NHS European Office

Reciprocal healthcare

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Under current EU law, EU citizens benefit from rights to reciprocal healthcare when they are in any of the European Union's 28 member states.

These rights apply whether they are travelling temporarily between EU member states, for example, on holiday or studying abroad, residing permanently or long-term in another EU country, or when travelling to another EU member state specifically to receive pre-arranged medical treatment.

Brexit negotiations and the impact of a possible no-deal

Once the UK leaves the European Union, these reciprocal rights will come to an end, unless both the UK and the EU agree to continue or replace them.

Both sides in the Brexit negotiations have agreed in principle to preserve reciprocal healthcare rights, at least for those citizens already residing in another EU country. However, until the final outcome of the talks is known, uncertainty remains.

In the event that no agreement is reached between the UK and the EU to continue with the existing rights to reciprocal healthcare, the consequences could be severe, for both patients and healthcare providers.

The NHS Confederation, through its membership of the Brexit Health Alliance, has looked at what effect this might have on patients in the NHS.

Brexit Health Alliance

The Brexit Health Alliance is campaigning for continued access to reciprocal healthcare rights post-Brexit.

This paper from the Alliance outlines how the current reciprocal arrangements work, the progress made so far in the Brexit negotiations and the implications of a possible no-deal or bad deal for both patients and healthcare providers.

Niall Dickson, chief executive of the NHS Confederation and co-chair of the Brexit Health Alliance, gave evidence to the EU Home Affairs Sub-Committee on Brexit, highlighting how both the Confederation and the Alliance is keen on maintaining EU-UK reciprocal healthcare arrangements post-Brexit. Watch a video recording of his evidence.

Blog posts

In October 2017, we published a series of blog posts in which patients and clinicians related their experience of how current reciprocal healthcare arrangements work for them and what the possible consequences might be should these arrangements no longer be in place post-Brexit.

  • The first of our blogs is from dialysis patient Nicola Hawkins, who describes how the right to access state-provided healthcare across the EU via the European Health Insurance Card (EHIC) has given her a better quality of life, as it allows her to travel on holiday to other parts of Europe, knowing that her dialysis healthcare is covered.
  • In this blog, Professor Chris Chapple, consultant urologist at Sheffield Teaching Hospitals and coordinator of eUROGEN, a European Reference Network for rare urogenital diseases, outlines why the UK's decision to leave the EU must not jeopardise patients' access to the best possible care, regardless of where they happen to live.
  • Rob Johnson was diagnosed with motor neurone disease in 2011. He and his family reside in France and in this blog, Chris James, director for external affairs at the MND Association, explains how Rob's healthcare needs are catered for by the French healthcare system and how his family is concerned that a no-deal outcome in the Brexit negotiations will be detrimental to his quality of life.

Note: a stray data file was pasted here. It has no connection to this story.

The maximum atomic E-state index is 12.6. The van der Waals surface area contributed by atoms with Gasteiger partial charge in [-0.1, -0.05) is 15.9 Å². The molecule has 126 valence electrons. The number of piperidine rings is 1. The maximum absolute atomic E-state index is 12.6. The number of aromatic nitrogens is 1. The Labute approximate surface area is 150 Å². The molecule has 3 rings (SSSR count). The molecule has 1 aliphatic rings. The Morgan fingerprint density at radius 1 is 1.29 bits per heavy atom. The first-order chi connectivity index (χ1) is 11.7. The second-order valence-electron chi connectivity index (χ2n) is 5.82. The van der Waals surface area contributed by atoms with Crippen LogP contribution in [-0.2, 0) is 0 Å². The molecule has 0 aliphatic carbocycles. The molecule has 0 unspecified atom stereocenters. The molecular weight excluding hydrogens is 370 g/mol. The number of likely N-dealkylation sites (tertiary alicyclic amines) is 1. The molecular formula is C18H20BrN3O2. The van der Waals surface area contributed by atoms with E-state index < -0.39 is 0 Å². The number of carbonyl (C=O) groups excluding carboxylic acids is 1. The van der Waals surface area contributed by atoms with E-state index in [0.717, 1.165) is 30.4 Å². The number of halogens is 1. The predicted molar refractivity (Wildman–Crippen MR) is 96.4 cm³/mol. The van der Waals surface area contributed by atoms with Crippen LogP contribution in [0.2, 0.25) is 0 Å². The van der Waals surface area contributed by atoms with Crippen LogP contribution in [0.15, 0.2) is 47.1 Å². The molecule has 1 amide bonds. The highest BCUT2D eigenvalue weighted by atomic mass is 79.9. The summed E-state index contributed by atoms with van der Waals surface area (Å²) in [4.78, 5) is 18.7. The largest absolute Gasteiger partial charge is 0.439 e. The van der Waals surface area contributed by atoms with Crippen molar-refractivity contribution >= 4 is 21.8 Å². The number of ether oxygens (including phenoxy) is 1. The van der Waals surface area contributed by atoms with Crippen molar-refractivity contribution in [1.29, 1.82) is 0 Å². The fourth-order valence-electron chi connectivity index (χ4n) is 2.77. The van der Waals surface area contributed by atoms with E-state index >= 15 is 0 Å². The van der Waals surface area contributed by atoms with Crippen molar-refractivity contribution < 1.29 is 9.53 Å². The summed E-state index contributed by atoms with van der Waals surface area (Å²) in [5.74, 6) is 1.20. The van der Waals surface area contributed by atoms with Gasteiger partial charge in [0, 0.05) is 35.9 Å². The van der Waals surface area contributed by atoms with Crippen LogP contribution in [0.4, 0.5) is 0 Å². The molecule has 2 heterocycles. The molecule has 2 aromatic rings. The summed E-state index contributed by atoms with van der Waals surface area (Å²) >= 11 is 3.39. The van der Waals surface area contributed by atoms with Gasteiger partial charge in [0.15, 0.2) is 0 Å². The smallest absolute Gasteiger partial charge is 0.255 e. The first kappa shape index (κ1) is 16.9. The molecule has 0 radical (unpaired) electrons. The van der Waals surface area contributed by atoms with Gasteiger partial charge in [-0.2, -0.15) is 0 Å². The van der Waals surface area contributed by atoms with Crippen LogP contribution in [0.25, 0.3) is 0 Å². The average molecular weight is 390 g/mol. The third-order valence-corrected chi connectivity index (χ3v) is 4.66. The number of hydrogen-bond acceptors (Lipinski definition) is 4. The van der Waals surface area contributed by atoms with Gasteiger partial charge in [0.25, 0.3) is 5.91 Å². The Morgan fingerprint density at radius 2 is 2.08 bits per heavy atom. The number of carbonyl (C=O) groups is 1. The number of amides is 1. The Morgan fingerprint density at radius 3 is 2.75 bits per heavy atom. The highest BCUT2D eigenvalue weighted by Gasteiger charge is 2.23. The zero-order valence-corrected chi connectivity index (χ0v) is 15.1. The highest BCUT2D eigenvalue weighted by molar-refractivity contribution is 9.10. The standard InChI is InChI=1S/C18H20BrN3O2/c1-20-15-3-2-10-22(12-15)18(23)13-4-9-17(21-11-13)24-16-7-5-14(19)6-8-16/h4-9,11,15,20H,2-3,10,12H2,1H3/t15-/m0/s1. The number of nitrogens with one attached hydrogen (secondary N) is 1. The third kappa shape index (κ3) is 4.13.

• Professor Helen Cross, coordinator of EpiCARE, a European Reference Network for rare and complex epilepsies, writes about the innovative work being done by the network and her concern that patients with rare and complex epilepsies will be denied access to European expertise and new treatments, should the UK no longer be able to participate in European Reference Networks post-Brexit.
  • In their joint blog, dialysis patient Amanda and her partner Stephen explain how the European Health Insurance Card has helped Amanda feel less trapped by her treatment, by allowing her to dialyse while abroad and that were the EHIC to be discontined post-Brexit, the psychological effect on her would be detrimental.
  • In this post, Prof. Jill Clayton-Smith, a clinical geneticist, who collaborates with colleagues across the EU on the diagnosis, management and treatment of rare diseases, voices her concern that leaving the EU could jeopardise these collaborative working arrangements, which are not only useful for clinicians and researchers, but vital for patients.

Other resources

  • Kidney Care UK has produced a comprehensive factsheet on the vital importance of the European Health Insurance Card (EHIC) system to kidney dialysis patients and why the present EHIC system should be continued in its current form post-Brexit.
  • The European Commission has released a series of video testimonials where patients and clinicians explain how the newly established European Reference Networks will help to treat and manage rare or complex conditions. The NHS leads a quarter of these networks, which bring together leading providers from across Europe to tackle medical conditions that require highly specialised treatment and a concentration of knowledge and resources.

 

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